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How To Be Happy When You Have Asperger’s

First off, you have to accept that you’re different. Because you are, my sweets. The first thing I hear from people diagnosed in adulthood is how much of an overwhelming relief it all was. They didn’t have to keep up anymore. They looked at the milestones, looked at themselves, and they realized it didn’t add up.

As a person with Asperger’s, you’re free of that pressure. You’ve got reason to be. Of course, you want to do the best you can. We all do. But since you haven’t quite learned all the stuff other people have by your age, you don’t have to be on a career track. You don’t have to be married by 30. No one does, but you’ve got a reason that will shut them all down.

Neurotypicals should be jealous.

Find your interests. We’ve got that going for us, too. I don’t know anybody with Asperger’s who can’t reach basic levels of fulfillment nerding out on the computer. We’re thinkers. We can be happy in our own company. I know I bitch and moan about friends on here all the time, but I think if there were a zombie apocalypse and I was the only one left standing, in a sealed building with unlimited books and food, I could eventually reach satisfaction.

Comparing ourselves to other people is the problem.

I’ve even heard a theory that autism is evolution slowly perfecting itself. That, once the kinks work out, you’ll have an army of tech-savvy people who need no one. Now I’m not sure if that’s true. But it definitely makes me feel better about myself.

Find your tribe. Members will probably be other aspies. Either that or people who have something else that makes it hard to get by, like bipolar or prosthetic legs. Having something in common, trite but true, is a good way to befriend NTs. Occasionally you’ll find some person with above-average social skills who wants to show you the ropes. This person needs to be needed. You can develop that friendship, but be wary.

If you do something awkward, let it go. Like if you’re zoned out in a crowded supermarket and you let go of your wagon and it rolls down the aisle and hits some old lady in the foot. I know it sounds funny, but that’s the kind of thing we actually do. And we’re hella ashamed of it. Just try to be aware of people’s space. What you say. Boundaries. But if you make a mistake, just let it go.

Forgive yourself.

This is always going to set you apart, and that’s something we need to accept. But honestly, the #1 thing that makes people like you is a good attitude. It really is. I’m not saying you’ll be one of the cool kids. But some people, I promise, will want to be around you if you’re good to them. Accept those people. Appreciate them.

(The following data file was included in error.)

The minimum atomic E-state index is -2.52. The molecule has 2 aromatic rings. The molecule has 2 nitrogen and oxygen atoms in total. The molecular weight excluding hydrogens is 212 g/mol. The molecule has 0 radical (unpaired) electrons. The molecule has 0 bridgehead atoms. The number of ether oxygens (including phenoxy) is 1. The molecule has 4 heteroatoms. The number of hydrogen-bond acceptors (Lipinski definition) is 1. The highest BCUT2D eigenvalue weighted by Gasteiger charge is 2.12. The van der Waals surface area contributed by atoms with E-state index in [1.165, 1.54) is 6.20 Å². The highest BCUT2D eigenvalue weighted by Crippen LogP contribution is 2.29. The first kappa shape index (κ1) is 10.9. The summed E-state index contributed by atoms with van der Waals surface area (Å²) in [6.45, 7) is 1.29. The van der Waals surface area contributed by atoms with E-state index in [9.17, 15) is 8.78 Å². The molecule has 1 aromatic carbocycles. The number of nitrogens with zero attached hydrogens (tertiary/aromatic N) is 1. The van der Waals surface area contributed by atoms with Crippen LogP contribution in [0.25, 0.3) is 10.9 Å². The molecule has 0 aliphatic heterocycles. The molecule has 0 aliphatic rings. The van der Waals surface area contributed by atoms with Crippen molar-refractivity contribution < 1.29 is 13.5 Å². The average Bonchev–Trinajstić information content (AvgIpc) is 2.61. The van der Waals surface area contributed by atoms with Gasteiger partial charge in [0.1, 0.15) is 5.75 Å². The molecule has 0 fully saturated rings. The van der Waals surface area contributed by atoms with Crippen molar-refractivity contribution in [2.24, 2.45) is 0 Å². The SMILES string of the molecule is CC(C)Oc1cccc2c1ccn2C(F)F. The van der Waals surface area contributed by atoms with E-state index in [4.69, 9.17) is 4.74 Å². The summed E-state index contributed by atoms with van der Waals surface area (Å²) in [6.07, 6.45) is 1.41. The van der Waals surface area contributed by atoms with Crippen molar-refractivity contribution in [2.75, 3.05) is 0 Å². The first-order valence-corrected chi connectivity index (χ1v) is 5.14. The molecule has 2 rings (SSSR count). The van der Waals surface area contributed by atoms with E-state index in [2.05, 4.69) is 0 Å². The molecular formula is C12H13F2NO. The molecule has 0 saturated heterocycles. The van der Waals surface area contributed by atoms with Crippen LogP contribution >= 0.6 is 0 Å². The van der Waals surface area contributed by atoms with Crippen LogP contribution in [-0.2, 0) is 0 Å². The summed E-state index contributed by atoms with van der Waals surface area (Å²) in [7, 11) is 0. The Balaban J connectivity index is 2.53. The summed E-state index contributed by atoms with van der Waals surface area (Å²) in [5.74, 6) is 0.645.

The worst thing about Asperger’s is the bitterness. It’s rough when we’re kids. Those memories stick. But no adult is interested in persecuting you. I’ve seen so many of us preemptively shut down friends, romantic partners, and jobs because we assumed they weren’t interested. A (cute) girl told me she was nuts about a guy with Asperger’s Syndrome. She was turned on by his smarts. Then he started talking trash about women from those sites for guys who don’t get laid, and she didn’t want to talk to him anymore.┬áSociety is hard enough on us without us making enemies out of ourselves.

I am not an emotionally stable aspie you guys. I’m actually going through a real rough patch right now. But I know some. And they’re happy. Some are doing autism advocacy, because we’re the best people for that. Another has read over 50 books so far this year. I saw him sitting in a bar drinking (awkwardly) through a straw, flipping through his book.

“We can leave if you’re not having fun,” I told him.

“Everyone tells me that,” he said. “But I am having fun.”

We might not have the same kind of fun as other people. But that’s okay. We don’t actually know what happiness is like in someone else’s head anyway. So many of us are driven by two things:

1.) Embarrassment

2.) Fear

Don’t be. There’s no malevolent gnome up there doling out cool points. Any system of belief will tell you that a code of honor is more important than cool. We are all going to die. It’s the only equalizer on Earth. No one is cool in the end, so why waste an iota of your time worrying about it?

The one thing in this world you can control is your thoughts. And you can exercise that right as much as anyone else. As for the other stuff, look around you? How many objectionable people do you see having friends? Most of them. Develop your interests, hone your skills, and make your standards achievable. You are smart, rational, and ridiculously self-possessed. In fact you’re freer than most people.

And don’t ever compare yourself to others.

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How To Be Happy When You Have Asperger’s

Gwendolyn Kansen

Gwen Kansen is a mental health writer in New York. She likes food, karaoke, and smart-but-campy books & TV. She's hoping to capture a little sliver of life on here that might not be the first thing you'd see.

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APA Reference
Kansen, G. (2016). How To Be Happy When You Have Asperger’s. Psych Central. Retrieved on November 30, 2020, from


Last updated: 10 May 2016
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